After the Korean War, the American economy was booming and Japanese exports were increasing. In 1962, Yamaha exported 12,000 motorcycles. The next year, it was 36,000 and in 1964, production rose to 87,000.

In 1963, Yamaha had produced a small batch of 250cc road racing motorcycles for sale, the air-cooled, twin-cylinder TDI. Ever since then, Yamaha has built and sold motorcycles that could be raced successfully “straight out of the crate”, and as a consequence, Yamaha machines have won more road races than any other make, exposing Yamaha to a good deal of publicity.

That same year, production was 244,000 units, split about 50/50 between home and export sales. One of the biggest drawbacks to the sales of two-strokes was that the rider had to mix oil with their gas. Yamaha demonstrated its focus on cutting-edge, technological innovations by developing the Autolube System. This landmark solution was a separate oil injection system for two-stroke models, eliminating the inconvenience of pre-mixing fuel and oil.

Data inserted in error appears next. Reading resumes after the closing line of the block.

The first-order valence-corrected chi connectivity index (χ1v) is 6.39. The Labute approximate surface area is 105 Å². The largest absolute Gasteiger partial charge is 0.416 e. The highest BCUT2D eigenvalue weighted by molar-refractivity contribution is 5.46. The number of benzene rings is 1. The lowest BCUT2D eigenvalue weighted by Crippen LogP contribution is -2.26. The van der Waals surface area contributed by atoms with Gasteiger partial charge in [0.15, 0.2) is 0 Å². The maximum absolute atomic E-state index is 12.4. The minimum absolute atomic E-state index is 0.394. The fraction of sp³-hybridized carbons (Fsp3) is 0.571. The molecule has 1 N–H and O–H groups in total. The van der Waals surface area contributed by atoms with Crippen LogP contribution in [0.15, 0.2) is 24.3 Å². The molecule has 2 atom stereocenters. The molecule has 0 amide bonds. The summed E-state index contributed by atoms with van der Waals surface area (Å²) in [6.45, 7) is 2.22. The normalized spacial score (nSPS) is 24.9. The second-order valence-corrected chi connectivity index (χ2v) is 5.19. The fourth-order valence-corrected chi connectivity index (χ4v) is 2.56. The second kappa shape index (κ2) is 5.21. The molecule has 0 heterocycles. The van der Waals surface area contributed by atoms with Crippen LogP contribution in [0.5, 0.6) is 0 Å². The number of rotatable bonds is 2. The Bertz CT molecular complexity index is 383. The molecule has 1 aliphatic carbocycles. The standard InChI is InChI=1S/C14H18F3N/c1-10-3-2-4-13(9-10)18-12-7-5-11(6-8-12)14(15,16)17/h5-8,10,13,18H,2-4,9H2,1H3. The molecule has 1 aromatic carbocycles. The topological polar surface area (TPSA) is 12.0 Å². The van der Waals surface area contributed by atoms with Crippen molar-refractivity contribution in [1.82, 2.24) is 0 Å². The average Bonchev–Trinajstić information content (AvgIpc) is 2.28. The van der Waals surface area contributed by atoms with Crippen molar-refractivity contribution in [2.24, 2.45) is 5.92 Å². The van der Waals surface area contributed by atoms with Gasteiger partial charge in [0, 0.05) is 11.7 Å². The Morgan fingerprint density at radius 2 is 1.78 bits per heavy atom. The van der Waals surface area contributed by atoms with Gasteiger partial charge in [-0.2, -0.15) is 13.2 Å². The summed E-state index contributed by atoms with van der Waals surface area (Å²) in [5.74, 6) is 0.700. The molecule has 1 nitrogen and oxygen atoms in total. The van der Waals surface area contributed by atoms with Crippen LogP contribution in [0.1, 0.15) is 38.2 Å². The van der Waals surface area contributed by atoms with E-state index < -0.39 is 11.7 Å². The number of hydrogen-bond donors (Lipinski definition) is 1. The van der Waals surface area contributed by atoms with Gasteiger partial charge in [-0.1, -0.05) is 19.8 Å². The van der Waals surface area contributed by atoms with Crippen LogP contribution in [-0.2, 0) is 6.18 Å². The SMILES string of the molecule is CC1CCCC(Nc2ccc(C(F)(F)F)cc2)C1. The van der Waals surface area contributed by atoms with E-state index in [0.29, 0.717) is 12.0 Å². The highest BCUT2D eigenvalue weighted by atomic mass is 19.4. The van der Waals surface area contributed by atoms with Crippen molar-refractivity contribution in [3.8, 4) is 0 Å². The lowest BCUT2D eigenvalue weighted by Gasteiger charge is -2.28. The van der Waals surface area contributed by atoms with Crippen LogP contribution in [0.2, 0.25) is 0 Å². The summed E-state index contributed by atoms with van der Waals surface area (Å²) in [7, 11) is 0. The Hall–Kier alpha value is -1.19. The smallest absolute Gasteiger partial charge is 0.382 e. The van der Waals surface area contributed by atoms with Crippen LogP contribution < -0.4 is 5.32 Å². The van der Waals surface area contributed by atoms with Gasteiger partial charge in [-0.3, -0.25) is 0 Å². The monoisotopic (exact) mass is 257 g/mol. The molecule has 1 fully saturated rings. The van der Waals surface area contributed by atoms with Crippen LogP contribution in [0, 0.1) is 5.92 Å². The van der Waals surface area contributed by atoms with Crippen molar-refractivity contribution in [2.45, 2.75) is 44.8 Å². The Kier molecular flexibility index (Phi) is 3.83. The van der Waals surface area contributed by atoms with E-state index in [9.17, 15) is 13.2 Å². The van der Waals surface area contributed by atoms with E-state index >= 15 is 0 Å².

Yamaha was building a strong reputation as a superior manufacturer which was reflected in its first project carried out in the new Iwata, Japan Plant, built in 1966. That same year, the first overseas factory was opened in Siam to supply Southeast Asia. In 1967, Yamaha production surpassed that of Suzuki by 4,000 at 406,000 units. By this time, Yamaha had quality products that had proven themselves in the global marketplace based on superior performance and innovation. Distribution and product diversity were on the right track.

In 1968, Yamaha established a lead with the introduction of the Yamaha DT-1. The world’s first true off-road motorcycle created an entirely new genre we know today as trail bikes. The DT-1 made a huge impact on motorcycling in the USA because it was truly dirt worthy. Yamaha definitely “read the flow” when it produced the 250cc, single cylinder, 2-stroke, Enduro that put Yamaha On/Off-Road motorcycles on the map in the USA. The DT-1 exemplified the power of original ideas, forward vision, and quick action coupled with keeping in mind the customers’ desires.